New Resource Developed To Help Address Burnout in Primary Care
April 18, 2023
AHRQ Stats: Improved Oral Medication Management Among Home Health Patients
The overall percentage of home health patients who reported improved ability to take oral medications without assistance or supervision after they received home health services increased from 51.9 percent in 2014 to 77.7 percent in 2022. The increase occurred in all ethnicity and race groups, and in 2022 this outcome ranged from 68.6 percent of Asian patients to 79.0 percent of Black patients.(Source: AHRQ, 2023 Chartbook on Patient Safety [6 MB].)
- New Resource Developed To Help Address Burnout in Primary Care.
- AHRQ Grantee Provides Primary Care Practices With Quality Improvement Strategies.
- Promising Approach Identified for Screening Patients With Alcohol Use Disorder.
- Highlights From AHRQ’s Patient Safety Network.
- AHRQ Offers Program To Improve Cancer Diagnosis in Primary Care.
- Explore Careers at AHRQ.
- AHRQ in the Professional Literature.
New Resource Developed To Help Address Burnout in Primary Care
AHRQ has developed a new resource, Burnout in Primary Care—Assessing and Addressing It in Your Practice (1.6 MB), to help primary care teams identify root causes of burnout and implement strategies to re-establish well-being in their practices. Burnout is serious and a growing problem in primary care, and the COVID-19 pandemic has compounded stresses faced by primary care teams. Increasing burnout has been associated with increased staff turnover, reduced quality of care and compromised patient safety. AHRQ’s new resources provides information on:
- Selecting the right tool to assess staff burnout.
- Implementing effective strategies to address burnout that can be tailored to fit practices’ needs.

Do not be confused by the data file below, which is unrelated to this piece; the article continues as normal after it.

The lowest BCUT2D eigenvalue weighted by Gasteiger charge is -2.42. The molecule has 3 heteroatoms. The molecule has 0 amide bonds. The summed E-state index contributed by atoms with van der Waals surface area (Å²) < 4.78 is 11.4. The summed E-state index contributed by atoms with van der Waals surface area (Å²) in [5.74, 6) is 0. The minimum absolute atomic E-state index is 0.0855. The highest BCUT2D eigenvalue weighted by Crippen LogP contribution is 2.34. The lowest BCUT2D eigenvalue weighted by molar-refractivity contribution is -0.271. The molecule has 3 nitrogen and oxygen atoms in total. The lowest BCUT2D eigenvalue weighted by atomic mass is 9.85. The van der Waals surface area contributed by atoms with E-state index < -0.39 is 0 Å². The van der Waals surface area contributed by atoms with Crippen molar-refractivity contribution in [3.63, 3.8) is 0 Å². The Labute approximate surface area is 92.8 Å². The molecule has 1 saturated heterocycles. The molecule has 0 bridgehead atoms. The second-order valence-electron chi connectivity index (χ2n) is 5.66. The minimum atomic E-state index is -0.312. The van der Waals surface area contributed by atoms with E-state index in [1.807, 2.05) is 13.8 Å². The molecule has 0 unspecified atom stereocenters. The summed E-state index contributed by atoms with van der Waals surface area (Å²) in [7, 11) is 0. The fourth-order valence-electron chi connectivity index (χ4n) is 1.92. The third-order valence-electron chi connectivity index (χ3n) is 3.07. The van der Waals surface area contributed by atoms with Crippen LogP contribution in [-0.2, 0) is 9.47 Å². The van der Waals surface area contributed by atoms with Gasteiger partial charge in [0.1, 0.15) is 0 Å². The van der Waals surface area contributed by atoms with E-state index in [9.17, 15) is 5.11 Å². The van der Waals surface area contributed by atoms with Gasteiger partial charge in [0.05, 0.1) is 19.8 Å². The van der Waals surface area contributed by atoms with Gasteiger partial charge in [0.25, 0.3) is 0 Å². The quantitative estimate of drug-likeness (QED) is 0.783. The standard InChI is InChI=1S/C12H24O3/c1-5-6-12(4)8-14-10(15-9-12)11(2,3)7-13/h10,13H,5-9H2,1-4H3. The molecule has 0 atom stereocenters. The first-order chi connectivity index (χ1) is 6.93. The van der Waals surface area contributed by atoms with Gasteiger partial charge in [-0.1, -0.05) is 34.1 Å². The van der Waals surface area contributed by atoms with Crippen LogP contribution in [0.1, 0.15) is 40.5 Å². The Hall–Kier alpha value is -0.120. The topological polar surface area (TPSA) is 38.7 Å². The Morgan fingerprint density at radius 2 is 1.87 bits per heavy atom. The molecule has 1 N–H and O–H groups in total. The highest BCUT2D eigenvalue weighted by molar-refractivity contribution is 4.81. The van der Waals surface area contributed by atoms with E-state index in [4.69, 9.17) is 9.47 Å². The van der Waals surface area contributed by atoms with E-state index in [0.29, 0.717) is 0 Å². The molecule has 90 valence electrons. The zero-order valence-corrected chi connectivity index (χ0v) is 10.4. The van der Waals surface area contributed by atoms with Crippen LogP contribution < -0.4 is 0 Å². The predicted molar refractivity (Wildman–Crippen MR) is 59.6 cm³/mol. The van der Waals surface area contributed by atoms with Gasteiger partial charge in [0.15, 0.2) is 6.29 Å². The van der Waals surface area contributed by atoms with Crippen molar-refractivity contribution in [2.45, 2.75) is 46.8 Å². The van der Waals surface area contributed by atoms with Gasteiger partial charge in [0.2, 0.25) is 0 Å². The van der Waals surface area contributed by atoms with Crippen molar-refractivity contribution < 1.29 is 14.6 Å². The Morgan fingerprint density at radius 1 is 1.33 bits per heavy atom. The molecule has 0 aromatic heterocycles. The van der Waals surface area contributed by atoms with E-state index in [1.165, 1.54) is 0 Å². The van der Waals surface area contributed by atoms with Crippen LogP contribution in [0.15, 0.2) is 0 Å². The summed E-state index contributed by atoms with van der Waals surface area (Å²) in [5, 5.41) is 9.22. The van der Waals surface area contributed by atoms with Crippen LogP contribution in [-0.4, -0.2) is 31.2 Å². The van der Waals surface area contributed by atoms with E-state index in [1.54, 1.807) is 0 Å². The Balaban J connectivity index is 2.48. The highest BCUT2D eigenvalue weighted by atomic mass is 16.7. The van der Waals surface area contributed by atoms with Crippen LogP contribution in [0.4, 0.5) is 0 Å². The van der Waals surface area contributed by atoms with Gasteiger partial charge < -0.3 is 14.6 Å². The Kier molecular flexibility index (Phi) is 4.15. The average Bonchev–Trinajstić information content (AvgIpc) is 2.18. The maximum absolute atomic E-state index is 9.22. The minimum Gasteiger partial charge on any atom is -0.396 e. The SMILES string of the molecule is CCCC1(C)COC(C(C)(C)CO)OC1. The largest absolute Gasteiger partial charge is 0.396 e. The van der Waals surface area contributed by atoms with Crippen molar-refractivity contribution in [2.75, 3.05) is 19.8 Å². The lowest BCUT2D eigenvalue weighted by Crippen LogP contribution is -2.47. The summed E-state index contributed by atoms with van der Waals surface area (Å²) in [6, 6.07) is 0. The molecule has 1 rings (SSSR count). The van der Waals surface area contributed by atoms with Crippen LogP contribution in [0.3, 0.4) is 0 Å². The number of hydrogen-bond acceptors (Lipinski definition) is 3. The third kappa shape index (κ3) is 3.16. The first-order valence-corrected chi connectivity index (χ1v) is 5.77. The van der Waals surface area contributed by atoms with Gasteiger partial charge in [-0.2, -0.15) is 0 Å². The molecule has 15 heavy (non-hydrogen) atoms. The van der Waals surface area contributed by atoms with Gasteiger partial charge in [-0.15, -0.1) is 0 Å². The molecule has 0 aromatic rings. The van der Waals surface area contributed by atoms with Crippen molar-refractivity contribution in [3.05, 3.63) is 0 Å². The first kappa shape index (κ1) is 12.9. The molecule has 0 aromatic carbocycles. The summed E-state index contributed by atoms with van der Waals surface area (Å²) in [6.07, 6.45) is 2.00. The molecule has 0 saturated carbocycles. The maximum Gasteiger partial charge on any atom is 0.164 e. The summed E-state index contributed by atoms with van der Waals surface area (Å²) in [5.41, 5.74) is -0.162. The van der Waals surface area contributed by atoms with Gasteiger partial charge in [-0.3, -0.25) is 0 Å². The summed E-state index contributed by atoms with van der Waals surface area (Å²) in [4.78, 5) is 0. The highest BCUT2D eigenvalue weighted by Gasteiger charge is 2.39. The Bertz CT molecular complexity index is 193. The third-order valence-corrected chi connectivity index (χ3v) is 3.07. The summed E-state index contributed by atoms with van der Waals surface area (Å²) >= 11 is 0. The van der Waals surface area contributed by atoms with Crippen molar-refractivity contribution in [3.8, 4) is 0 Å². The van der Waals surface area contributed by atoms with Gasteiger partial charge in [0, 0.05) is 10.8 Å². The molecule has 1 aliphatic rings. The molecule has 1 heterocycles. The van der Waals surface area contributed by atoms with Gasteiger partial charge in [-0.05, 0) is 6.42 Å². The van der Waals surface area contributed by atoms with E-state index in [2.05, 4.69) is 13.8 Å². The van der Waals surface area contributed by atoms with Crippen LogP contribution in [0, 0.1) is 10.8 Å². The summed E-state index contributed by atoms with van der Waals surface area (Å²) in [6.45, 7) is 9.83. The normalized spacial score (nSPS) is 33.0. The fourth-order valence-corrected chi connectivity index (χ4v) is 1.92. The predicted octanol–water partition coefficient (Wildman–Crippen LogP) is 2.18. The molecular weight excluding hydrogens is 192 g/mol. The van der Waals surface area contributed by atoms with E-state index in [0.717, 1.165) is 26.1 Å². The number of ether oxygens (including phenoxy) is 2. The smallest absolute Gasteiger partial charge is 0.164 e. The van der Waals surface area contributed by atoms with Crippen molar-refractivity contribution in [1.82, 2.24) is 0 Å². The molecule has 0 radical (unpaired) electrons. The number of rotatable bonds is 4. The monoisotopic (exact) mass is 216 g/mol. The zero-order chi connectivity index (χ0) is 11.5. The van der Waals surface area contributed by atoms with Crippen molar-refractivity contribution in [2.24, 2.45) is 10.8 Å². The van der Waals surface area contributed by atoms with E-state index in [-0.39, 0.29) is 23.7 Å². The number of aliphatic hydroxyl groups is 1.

- Additional resources on burnout from organizations such as the National Academy of Medicine and the American Medical Association.
Access the Burnout in Primary Care (1.6 MB) resource plus AHRQ-funded research on burnout.
AHRQ Grantee Provides Primary Care Practices With Quality Improvement Strategies
AHRQ grantee Abel N. Kho, M.D., M.S., a professor in the Feinberg School of Medicine at Northwestern University in Chicago, is providing primary care practices with quality improvement strategies so they can more effectively screen for and manage patient conditions. With funding from AHRQ, Dr. Kho has built multi-institutional collaborations to help smaller practices improve patients’ heart health and address unhealthy alcohol use. He received an AHRQ grant to lead the Healthy Hearts in the Heartland (H3) consortium, part of the Agency’s EvidenceNOW: Advancing Heart Health in Primary Care initiative, as well as the “INtervention in Small Primary care practices to Implement Reduction in unhealthy alcohol usE” (INSPIRE) training program. A founding director of the Center for Health Information Partnerships and the Institute for Augmented Intelligence in Medicine at Northwestern, Dr. Kho also has designed a training program to develop the next generation of health system transformation leaders. Access Dr. Kho’s profile and the profiles of other AHRQ grantees.